As evidence documenting racial/ethnic disparities grows and the US population becomes increasingly diverse, urgent action is needed to reduce disparities in surgical care. Health care professionals, as leaders in their field, play an essential role, whether through support of related research or implementation of changes in clinical practice. Nevertheless, despite recognition of health care professionals as a contributing factor,1 the results of our study reveal that, among a national sample of general surgeons, only one-third openly acknowledge that racial/ethnic disparities in surgical care exist.
Careful consideration and further exploration of a larger sample of health care professionals, including surgeons and surgical staff, are warranted to understand what these results mean in terms of surgeon awareness and education regarding racial/ethnic disparities, health care professionals’ willingness and ability to acknowledge the reality of personal responsibility, and a lack of understanding as to why such disparities occur.
An important step will involve investment in purported interventions to increase awareness, including workforce diversification, educational initiatives aimed at improving cultural dexterity, and collaborative endeavors led by health care professionals, such as the American College of Surgeons Committee on Optimal Access. To move from awareness to acknowledgment to action, the involvement of health care professionals must not be ignored.
Corresponding Author: Adil H. Haider, MD, MPH, Center for Surgery and Public Health, Harvard Medical School, Harvard T. H. Chan School of Public Health, Department of Surgery, Brigham & Women’s Hospital, 1620 Tremont St, One Brigham Circle, Fourth Floor, Ste 4-020, Boston, MA 02120 (email@example.com).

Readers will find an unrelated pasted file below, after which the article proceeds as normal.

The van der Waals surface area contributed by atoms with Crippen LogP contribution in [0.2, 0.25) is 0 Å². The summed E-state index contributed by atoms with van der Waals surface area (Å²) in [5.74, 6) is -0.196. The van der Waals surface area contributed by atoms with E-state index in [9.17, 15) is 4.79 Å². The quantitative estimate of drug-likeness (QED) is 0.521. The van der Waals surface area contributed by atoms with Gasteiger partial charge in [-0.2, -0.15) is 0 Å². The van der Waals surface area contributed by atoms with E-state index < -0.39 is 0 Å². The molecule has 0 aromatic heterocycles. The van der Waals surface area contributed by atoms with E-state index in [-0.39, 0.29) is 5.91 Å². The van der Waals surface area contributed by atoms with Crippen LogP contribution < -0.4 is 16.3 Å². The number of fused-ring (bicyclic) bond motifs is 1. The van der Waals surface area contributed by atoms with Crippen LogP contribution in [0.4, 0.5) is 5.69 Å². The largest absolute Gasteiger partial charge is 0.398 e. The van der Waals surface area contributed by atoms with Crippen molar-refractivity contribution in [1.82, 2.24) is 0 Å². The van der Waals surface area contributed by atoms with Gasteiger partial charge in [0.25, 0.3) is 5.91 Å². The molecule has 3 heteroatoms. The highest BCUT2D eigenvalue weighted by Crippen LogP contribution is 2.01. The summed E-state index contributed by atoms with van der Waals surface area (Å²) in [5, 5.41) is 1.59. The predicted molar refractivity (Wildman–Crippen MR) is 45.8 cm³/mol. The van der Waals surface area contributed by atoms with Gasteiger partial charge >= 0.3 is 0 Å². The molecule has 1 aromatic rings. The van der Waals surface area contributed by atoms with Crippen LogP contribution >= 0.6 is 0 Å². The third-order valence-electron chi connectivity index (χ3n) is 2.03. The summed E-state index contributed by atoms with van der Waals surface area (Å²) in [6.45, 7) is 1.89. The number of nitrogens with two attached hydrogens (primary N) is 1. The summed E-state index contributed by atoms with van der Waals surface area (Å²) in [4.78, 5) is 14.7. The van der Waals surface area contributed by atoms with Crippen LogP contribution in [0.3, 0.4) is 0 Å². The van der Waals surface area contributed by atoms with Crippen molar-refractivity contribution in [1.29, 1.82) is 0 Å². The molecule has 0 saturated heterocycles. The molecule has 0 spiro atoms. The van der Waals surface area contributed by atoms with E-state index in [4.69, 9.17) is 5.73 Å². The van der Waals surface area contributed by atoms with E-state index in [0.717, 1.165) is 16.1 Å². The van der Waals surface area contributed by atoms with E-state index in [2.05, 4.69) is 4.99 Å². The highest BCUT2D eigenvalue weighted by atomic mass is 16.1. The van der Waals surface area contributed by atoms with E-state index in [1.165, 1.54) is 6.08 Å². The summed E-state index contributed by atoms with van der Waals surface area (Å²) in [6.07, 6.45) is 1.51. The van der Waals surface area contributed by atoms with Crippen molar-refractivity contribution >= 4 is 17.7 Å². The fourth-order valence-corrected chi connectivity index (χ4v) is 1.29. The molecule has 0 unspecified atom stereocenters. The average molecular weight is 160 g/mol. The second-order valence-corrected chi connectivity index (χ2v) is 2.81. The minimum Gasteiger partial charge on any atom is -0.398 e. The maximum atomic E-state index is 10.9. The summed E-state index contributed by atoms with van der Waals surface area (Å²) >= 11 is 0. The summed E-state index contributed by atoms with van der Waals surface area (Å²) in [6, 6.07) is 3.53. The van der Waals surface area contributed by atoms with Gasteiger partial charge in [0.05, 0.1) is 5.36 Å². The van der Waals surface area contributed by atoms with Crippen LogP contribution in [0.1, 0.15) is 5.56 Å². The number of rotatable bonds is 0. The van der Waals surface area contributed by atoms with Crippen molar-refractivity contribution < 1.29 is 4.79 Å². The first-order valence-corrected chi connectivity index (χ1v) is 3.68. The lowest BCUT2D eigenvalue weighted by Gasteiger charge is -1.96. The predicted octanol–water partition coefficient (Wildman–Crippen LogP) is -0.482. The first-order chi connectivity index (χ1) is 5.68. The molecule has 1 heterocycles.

Published Online: January 27, 2016. doi:10.1001/jamasurg.2015.4901.
Author Contributions: Ms Britton and Dr Haider had full access to all the data in the study and take responsibility for the integrity of the data and accuracy of the data analysis.
Study concept and design: Britton, Haider.
Acquisition, analysis, or interpretation of data: All authors.
Drafting of the manuscript: Britton, Nagarajan, Zogg.
Critical revision of the manuscript for important intellectual content: All authors.
Statistical analysis: Britton, Nagarajan, Zogg.
Administrative, technical, or material support: Britton, Zogg, Selvarajah, Salim, Haider.
Study supervision: Zogg, Haider.
Conflict of Interest Disclosures: Dr Haider is the principal investigator of a contract from the Patient-Centered Outcomes Research Institute entitled “Patient Centered Approaches to Collect Sexual Orientation/Gender Identity Information in the Emergency Department” and a Harvard Surgery Research Affinity Research Collaborative Program Grant entitled “Mitigating Disparities Through Enhancing Surgeons’ Ability To Provide Culturally Relevant Care.” Dr Haider is also a cofounder and equity shareholder of the company Patient Doctor Technologies, Inc, which owns and operates the website https://www.doctella.com. No other conflicts were reported.
Previous Presentation: This study was presented at the 86th Annual Meeting of the Pacific Coast Surgical Association; February 20, 2015; Monterey, California.
Additional Contributions: We thank Nicole Lurie, MD, MSPH, Allen Fremont, MD, PhD, Arvind K. Jain, MS, Stephanie L. Taylor, PhD, and Rebecca McLaughlin, BA, The RAND Corporation; Eric Peterson, MD, MPH, Duke University; B. Waine Kong, PhD, JD, Association of Black Cardiologists; and T. Bruce Ferguson Jr, MD, Louisiana State University, for allowing us to use a modified version of their survey for this research. Saifuddin Ahmed, PhD, Department of Population, Family, and Reproductive Health and Department of Biostatistics, Johns Hopkins Bloomberg School of Public Health, assisted with methods to analyze survey data. Alexander J. Schupper, BA, A. Gatebe Kironji, BS, Albert T. Lwin, BS, and Marcelo Cerullo, BA, Johns Hopkins University School of Medicine, provided input on the development and conduct of this research. None of the individuals were compensated for their contribution.